Such a conclusion comes from the assessment of different elements. First, the assessment of click-through data: test shows that after design changed, results returned more focused products and shopping comparison enhancing user experience. Then, as competing search engines are adopting the same features of Google’s objected ones, it can only mean that they are effective and useful for the search engine itself too.
Last, even if competing vertical search engines suffered sales lost from demotion consequent to design changes, individual merchant pages are pushed up in the search results page offering users a wide range of choose.
In sum, Google’s practices are viewed by FTC as an “improvement in the overall quality of Google’s search product”, on the contrary, should they be prevented by an antitrust law enforcement, users would be afflicted being deprived of products they are demonstrated to prefer.
FTC closes investigation about scraping and multi-homing too
To the extent that they are parts of interest in the same investigation, in the two additional claims the FTC found elements of exclusionary and unfair competition acts.
Rather than filing an action against Google, FTC approved on 27th December 2012 Google’s voluntary commitments where the search engine addresses the Federal Trade Commission’s concerns.
It agrees to consent website an opt-out from Google’s vertical search results remaining into the organic ones and to let AdWords advertisers free to coordinate different advertising campaign across multiple platforms. As voluntary commitment not enforceable in a contempt proceeding, a material violation of the related provisions would be actionable by the FTC under Section 5 of the FTC Act, 15 U.S.C. §45.
Valuable aspects of the decision
Deeply examined by economists and politician, the FTC’s decision has many interesting and valuable aspects.
One of the most discussed point regards the convenience of the FTC’s acceptance of non-binding voluntary commitments without entering a Consent Order providing penalties in case of non-compliance, although antitrust concerns arose from Google’s two of three scrutinized practices.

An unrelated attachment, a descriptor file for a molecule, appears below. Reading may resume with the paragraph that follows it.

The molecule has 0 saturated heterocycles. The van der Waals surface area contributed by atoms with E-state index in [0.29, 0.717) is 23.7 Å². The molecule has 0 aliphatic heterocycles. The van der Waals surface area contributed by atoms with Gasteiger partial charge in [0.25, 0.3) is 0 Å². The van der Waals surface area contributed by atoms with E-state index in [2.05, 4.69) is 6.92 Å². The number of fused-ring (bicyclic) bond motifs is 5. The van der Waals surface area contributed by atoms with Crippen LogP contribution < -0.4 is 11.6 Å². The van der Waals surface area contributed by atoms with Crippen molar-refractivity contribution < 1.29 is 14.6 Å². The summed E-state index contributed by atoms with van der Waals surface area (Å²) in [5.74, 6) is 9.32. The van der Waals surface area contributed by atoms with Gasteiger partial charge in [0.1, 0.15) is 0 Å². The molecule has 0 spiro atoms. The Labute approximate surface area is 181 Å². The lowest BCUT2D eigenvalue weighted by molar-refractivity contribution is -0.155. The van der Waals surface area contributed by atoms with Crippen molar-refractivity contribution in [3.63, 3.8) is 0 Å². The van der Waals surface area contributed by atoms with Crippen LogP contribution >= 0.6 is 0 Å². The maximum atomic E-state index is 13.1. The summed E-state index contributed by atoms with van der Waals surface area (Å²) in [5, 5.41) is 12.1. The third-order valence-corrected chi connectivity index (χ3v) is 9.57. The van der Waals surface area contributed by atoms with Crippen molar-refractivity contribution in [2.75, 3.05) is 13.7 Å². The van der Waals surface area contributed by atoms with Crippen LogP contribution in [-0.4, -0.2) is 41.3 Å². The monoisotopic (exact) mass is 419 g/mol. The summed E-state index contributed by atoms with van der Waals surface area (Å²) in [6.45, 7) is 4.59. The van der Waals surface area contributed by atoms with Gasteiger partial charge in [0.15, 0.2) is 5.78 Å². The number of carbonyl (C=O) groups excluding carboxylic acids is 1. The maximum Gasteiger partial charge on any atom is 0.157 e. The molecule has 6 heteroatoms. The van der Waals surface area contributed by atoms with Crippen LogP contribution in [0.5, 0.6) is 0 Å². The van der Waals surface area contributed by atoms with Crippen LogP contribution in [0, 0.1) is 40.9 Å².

Furthermore, the decision is an interesting example how the concept of competition on the merit can justify competitors’ demotion. As to this last point, Federal Trade Commission’s decision is consistent with US antitrust law purpose to protect competition and not competitor so that whenever an undertaking’s success is based on users’ favor, its success cannot be presumed grounded on exclusionary acts.
Another circumstance often recalled when it comes to this decision, is the role that economics played, since the FTC’s investigation was supported by attorneys, economists and even the Bureau of Economics. What is argued is whether the economic perspective influenced the FTC’s decision over Universal Search’s effects, valued under its innovation and improvement feature rather than under a form of anticompetitive practice.
Then, scholars have questioned themselves how far innovation technology can challenge antitrust law, to safeguard competition without abuse of dominance risk.
Addressing antitrust concerns with voluntary commitments again
Prior to introducing its claim to FTC, Foundem filed a claim before UK Court against Google and it was joined by the same other companies we find as complainants in the FTC’s investigation plus eJustice.fr, Ciao! and other Europe based search engines.
Likewise FTC’s case, on 2016 Google addressed concerns about antitrust violation for alleged search bias and abuse of dominant position before EU Commission, regarding practices in the European Economic Area, and before the Canada Competition Bureau, closing both investigation without opening formal proceeding, with binding voluntary commitments.